Storytelling Secrets — From REAL Storytellers

19 Jan, 2017


Storytelling Secrets — From REAL Storytellers

You’re at a conference. A “thought leader” at the front of the room is telling you how important stories are and how you need to tell stories in your own presentations. Narrative, the speaker says, is more persuasive than dry statistics. (The speaker’s slides, of course, use dry statistics to prove the point.)

The presentation ends, everyone applauds politely and the Q&A begins. But nobody asks the question you want answered.

“Why,” you’re too polite to ask, “didn’t you tell any stories yourself?”

Maybe it’s because telling stories isn’t as easy as it seems — at least in a business setting.

Almost anybody can tell their friends a story over lunch, in part because we’re not self-conscious about it. No one worries about crafting a “narrative” when they are telling what crazy thing happened on the way to work.

It’s sort of like the character in the Moliere play who discovered to his amazement that he had been “speaking prose his whole life” and never knew it. It’s easy to forget, when you are trying to “tell a story,” that you’ve been doing it your whole life.

The Power of Narrative

We all know narrative is powerful, and can be made even more compelling when blended with visuals. Examples can be found in the Public Affairs Trend Lab, an online portal that highlights the power of storytelling in public affairs — through video, photography, infographics and the like.

Making stories memorable – through narrative, visuals or a blend – is a communication strategy that can take time to master. “People now intellectually understand the power of narrative,” says Sue Zoldak, founder of the Zoldak Agency and a speaker at the Council’s 2016 National Grassroots Conference. But public affairs practitioners sometimes have trouble telling stories — in part because they don’t know how to make them memorable.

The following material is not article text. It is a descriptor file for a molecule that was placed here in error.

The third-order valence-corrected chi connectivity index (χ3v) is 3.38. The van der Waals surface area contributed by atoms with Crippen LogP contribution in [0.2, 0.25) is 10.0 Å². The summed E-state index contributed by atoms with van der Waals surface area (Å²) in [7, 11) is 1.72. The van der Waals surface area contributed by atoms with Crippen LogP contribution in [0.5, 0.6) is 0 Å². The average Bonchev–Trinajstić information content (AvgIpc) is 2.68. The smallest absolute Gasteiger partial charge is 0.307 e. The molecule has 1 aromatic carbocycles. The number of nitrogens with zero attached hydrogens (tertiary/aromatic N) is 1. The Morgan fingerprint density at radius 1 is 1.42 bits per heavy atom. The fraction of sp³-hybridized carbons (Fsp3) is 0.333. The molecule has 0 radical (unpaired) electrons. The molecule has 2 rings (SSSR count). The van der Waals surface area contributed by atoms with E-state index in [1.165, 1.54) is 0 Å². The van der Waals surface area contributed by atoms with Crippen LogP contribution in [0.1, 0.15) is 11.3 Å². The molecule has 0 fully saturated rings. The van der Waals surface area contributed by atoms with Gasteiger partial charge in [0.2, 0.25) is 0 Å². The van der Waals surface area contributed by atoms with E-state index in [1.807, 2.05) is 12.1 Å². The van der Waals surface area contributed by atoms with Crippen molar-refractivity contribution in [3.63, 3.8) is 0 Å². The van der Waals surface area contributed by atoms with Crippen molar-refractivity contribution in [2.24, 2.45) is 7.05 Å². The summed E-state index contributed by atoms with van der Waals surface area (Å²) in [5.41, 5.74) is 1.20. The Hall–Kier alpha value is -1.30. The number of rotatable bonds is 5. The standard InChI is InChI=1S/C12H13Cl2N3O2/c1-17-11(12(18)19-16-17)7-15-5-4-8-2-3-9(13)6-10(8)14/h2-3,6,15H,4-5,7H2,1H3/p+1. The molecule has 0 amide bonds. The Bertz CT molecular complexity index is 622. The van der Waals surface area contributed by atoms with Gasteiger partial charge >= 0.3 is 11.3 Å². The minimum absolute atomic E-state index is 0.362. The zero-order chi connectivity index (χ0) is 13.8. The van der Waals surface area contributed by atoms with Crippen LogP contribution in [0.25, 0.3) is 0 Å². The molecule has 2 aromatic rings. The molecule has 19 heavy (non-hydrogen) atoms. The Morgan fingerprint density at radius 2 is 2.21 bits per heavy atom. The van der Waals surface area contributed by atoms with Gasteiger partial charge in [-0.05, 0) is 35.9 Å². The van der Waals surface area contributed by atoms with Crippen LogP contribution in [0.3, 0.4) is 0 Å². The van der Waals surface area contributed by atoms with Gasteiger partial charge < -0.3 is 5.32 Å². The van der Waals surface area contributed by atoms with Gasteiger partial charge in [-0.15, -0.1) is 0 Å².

“Too often they sacrifice the story in the interest of making their organization look good,” Zoldak says. “This can be counterproductive. It is usually better to find a story about someone whose personal experience demonstrates the good work the organization does.”

Like many communications consultants, Zoldak recommends using “story arcs,” and other structural devices that can be observed in almost any popular movie or novel. Master these devices, we’re told, and you can tell a story in three minutes. They’re not just applicable to 90-minute movies or 600-page novels.

Zoldak makes the point that every good story has a hero with a problem to solve or a challenge to meet. Professional storytellers — working novelists and screenwriters, for example — understand this eternal truth and base their stories on it.

“These plotting devices are important,” says Patrick Prentice, an Oscar-nominated screenwriter, former producer, director and writer in National Geographic’s film division, and former adjunct professor of screenwriting at American University. “But there are more important questions to settle before you tackle a complicated story structure.”

Prentice says all storytellers can benefit from remembering how stories began when they were children. “To figure out how to tell a story, they should begin by saying, ‘Once upon a time, there was a – – –,’ and fill in the blank. Once they can fill in the blank, they can figure out the rest. It shouldn’t be that difficult.”

Personalize the Story

And then there really has to be a hero. That way you can personalize a story — even if it isn’t a person who becomes the hero. “At National Geographic, if we were making a documentary about a lion, the first thing we had to do was give that lion a name,” Prentice says.

“As a journalist, I learned one of the most effective means of engaging your audience is personalization,” says Tyler Suiters, a former TV reporter, now vice president of communications for the Consumer Technology Association and a speaker at the Council’s “Storytelling for Advocacy” workshop this past September.